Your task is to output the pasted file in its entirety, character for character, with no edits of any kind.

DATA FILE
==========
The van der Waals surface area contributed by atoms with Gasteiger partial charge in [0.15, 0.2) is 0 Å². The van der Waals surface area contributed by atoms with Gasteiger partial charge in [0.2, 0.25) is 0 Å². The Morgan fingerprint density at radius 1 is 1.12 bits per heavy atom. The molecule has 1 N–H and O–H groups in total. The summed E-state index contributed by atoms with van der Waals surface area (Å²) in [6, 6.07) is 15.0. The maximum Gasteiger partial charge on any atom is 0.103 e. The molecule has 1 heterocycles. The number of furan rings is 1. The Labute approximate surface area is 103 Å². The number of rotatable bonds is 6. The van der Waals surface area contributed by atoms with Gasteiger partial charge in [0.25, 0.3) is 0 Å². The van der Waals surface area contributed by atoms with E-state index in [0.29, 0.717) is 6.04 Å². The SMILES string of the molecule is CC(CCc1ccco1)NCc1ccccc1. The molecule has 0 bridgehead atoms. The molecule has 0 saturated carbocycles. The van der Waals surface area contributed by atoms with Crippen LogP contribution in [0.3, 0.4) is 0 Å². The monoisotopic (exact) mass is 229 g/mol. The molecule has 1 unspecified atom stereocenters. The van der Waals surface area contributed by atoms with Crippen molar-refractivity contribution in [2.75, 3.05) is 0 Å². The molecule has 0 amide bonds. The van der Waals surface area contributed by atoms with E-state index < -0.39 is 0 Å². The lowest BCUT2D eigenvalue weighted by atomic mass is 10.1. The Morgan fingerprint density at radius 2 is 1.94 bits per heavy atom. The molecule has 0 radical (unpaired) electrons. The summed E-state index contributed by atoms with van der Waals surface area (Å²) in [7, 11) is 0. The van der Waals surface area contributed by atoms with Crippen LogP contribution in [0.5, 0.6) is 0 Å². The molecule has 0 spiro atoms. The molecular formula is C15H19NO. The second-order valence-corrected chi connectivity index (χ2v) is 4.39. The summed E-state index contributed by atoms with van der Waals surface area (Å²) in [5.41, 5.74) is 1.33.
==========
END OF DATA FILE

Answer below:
The van der Waals surface area contributed by atoms with Gasteiger partial charge in [0.15, 0.2) is 0 Å². The van der Waals surface area contributed by atoms with Gasteiger partial charge in [0.2, 0.25) is 0 Å². The Morgan fingerprint density at radius 1 is 1.12 bits per heavy atom. The molecule has 1 N–H and O–H groups in total. The summed E-state index contributed by atoms with van der Waals surface area (Å²) in [6, 6.07) is 15.0. The maximum Gasteiger partial charge on any atom is 0.103 e. The molecule has 1 heterocycles. The number of furan rings is 1. The Labute approximate surface area is 103 Å². The number of rotatable bonds is 6. The van der Waals surface area contributed by atoms with Gasteiger partial charge in [0.25, 0.3) is 0 Å². The van der Waals surface area contributed by atoms with E-state index in [0.29, 0.717) is 6.04 Å². The SMILES string of the molecule is CC(CCc1ccco1)NCc1ccccc1. The molecule has 0 bridgehead atoms. The molecule has 0 saturated carbocycles. The van der Waals surface area contributed by atoms with Crippen LogP contribution in [0.3, 0.4) is 0 Å². The monoisotopic (exact) mass is 229 g/mol. The molecule has 1 unspecified atom stereocenters. The van der Waals surface area contributed by atoms with Crippen molar-refractivity contribution in [2.75, 3.05) is 0 Å². The molecule has 0 amide bonds. The van der Waals surface area contributed by atoms with E-state index < -0.39 is 0 Å². The lowest BCUT2D eigenvalue weighted by atomic mass is 10.1. The Morgan fingerprint density at radius 2 is 1.94 bits per heavy atom. The molecule has 0 radical (unpaired) electrons. The summed E-state index contributed by atoms with van der Waals surface area (Å²) in [7, 11) is 0. The van der Waals surface area contributed by atoms with Crippen LogP contribution in [0.5, 0.6) is 0 Å². The molecule has 0 spiro atoms. The molecular formula is C15H19NO. The second-order valence-corrected chi connectivity index (χ2v) is 4.39. The summed E-state index contributed by atoms with van der Waals surface area (Å²) in [5.41, 5.74) is 1.33.